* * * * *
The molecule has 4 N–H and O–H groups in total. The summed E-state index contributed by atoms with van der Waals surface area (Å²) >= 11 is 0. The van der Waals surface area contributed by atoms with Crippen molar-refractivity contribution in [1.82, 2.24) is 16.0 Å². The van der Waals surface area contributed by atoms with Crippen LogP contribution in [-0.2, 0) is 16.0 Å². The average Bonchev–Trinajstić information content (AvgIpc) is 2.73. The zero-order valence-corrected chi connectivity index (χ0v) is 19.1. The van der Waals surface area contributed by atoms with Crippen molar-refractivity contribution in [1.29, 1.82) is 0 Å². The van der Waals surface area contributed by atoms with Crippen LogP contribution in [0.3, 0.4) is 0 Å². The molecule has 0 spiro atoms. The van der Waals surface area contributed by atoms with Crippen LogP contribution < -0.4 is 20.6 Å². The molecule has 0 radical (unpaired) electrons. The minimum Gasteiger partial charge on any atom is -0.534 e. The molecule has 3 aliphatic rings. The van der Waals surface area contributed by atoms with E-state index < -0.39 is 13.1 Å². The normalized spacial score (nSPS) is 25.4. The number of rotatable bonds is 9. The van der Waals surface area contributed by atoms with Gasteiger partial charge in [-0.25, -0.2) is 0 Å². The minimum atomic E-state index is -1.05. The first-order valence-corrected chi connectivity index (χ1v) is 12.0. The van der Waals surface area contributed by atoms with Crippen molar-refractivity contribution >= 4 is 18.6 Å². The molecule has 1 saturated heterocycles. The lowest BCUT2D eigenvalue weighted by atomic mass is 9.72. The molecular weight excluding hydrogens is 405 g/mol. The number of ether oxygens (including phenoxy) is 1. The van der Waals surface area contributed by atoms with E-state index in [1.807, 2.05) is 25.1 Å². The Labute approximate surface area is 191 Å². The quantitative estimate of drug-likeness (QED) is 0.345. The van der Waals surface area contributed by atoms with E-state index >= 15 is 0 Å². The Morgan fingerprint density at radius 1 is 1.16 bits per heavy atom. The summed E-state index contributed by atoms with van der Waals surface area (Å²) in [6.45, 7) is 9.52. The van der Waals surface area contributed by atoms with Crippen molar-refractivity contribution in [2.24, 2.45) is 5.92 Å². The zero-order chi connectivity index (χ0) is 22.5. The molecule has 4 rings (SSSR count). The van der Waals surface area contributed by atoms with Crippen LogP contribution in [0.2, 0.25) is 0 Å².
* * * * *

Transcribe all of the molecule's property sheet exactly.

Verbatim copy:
The molecule has 4 N–H and O–H groups in total. The summed E-state index contributed by atoms with van der Waals surface area (Å²) >= 11 is 0. The van der Waals surface area contributed by atoms with Crippen molar-refractivity contribution in [1.82, 2.24) is 16.0 Å². The van der Waals surface area contributed by atoms with Crippen LogP contribution in [-0.2, 0) is 16.0 Å². The average Bonchev–Trinajstić information content (AvgIpc) is 2.73. The zero-order valence-corrected chi connectivity index (χ0v) is 19.1. The van der Waals surface area contributed by atoms with Crippen molar-refractivity contribution in [1.29, 1.82) is 0 Å². The van der Waals surface area contributed by atoms with Crippen LogP contribution in [0.3, 0.4) is 0 Å². The molecule has 0 spiro atoms. The van der Waals surface area contributed by atoms with Crippen LogP contribution < -0.4 is 20.6 Å². The molecule has 0 radical (unpaired) electrons. The minimum Gasteiger partial charge on any atom is -0.534 e. The molecule has 3 aliphatic rings. The van der Waals surface area contributed by atoms with E-state index < -0.39 is 13.1 Å². The normalized spacial score (nSPS) is 25.4. The number of rotatable bonds is 9. The van der Waals surface area contributed by atoms with Gasteiger partial charge in [-0.25, -0.2) is 0 Å². The minimum atomic E-state index is -1.05. The first-order valence-corrected chi connectivity index (χ1v) is 12.0. The van der Waals surface area contributed by atoms with Crippen molar-refractivity contribution >= 4 is 18.6 Å². The molecule has 1 saturated heterocycles. The lowest BCUT2D eigenvalue weighted by atomic mass is 9.72. The molecular weight excluding hydrogens is 405 g/mol. The number of ether oxygens (including phenoxy) is 1. The van der Waals surface area contributed by atoms with E-state index in [1.807, 2.05) is 25.1 Å². The Labute approximate surface area is 191 Å². The quantitative estimate of drug-likeness (QED) is 0.345. The van der Waals surface area contributed by atoms with E-state index >= 15 is 0 Å². The Morgan fingerprint density at radius 1 is 1.16 bits per heavy atom. The summed E-state index contributed by atoms with van der Waals surface area (Å²) in [6.45, 7) is 9.52. The van der Waals surface area contributed by atoms with Crippen molar-refractivity contribution in [2.24, 2.45) is 5.92 Å². The zero-order chi connectivity index (χ0) is 22.5. The molecule has 4 rings (SSSR count). The van der Waals surface area contributed by atoms with Crippen LogP contribution in [0.2, 0.25) is 0 Å².